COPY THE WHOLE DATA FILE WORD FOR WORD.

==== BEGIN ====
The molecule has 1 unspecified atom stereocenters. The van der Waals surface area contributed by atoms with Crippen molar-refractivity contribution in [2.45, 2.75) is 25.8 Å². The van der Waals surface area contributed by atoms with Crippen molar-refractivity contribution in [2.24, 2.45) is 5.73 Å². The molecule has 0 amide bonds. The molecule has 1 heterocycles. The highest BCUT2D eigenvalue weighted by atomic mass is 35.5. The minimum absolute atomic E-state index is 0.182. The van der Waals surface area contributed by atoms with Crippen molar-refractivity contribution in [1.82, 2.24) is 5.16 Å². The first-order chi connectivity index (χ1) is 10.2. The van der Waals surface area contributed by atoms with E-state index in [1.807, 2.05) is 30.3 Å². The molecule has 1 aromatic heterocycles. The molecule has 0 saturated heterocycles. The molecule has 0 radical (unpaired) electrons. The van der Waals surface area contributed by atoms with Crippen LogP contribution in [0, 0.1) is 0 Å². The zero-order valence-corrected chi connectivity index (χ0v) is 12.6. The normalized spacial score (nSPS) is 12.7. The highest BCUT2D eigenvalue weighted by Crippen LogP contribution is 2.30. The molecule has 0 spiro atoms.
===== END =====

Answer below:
The molecule has 1 unspecified atom stereocenters. The van der Waals surface area contributed by atoms with Crippen molar-refractivity contribution in [2.45, 2.75) is 25.8 Å². The van der Waals surface area contributed by atoms with Crippen molar-refractivity contribution in [2.24, 2.45) is 5.73 Å². The molecule has 0 amide bonds. The molecule has 1 heterocycles. The highest BCUT2D eigenvalue weighted by atomic mass is 35.5. The minimum absolute atomic E-state index is 0.182. The van der Waals surface area contributed by atoms with Crippen molar-refractivity contribution in [1.82, 2.24) is 5.16 Å². The first-order chi connectivity index (χ1) is 10.2. The van der Waals surface area contributed by atoms with E-state index in [1.807, 2.05) is 30.3 Å². The molecule has 1 aromatic heterocycles. The molecule has 0 saturated heterocycles. The molecule has 0 radical (unpaired) electrons. The van der Waals surface area contributed by atoms with Crippen LogP contribution in [0, 0.1) is 0 Å². The zero-order valence-corrected chi connectivity index (χ0v) is 12.6. The normalized spacial score (nSPS) is 12.7. The highest BCUT2D eigenvalue weighted by Crippen LogP contribution is 2.30. The molecule has 0 spiro atoms.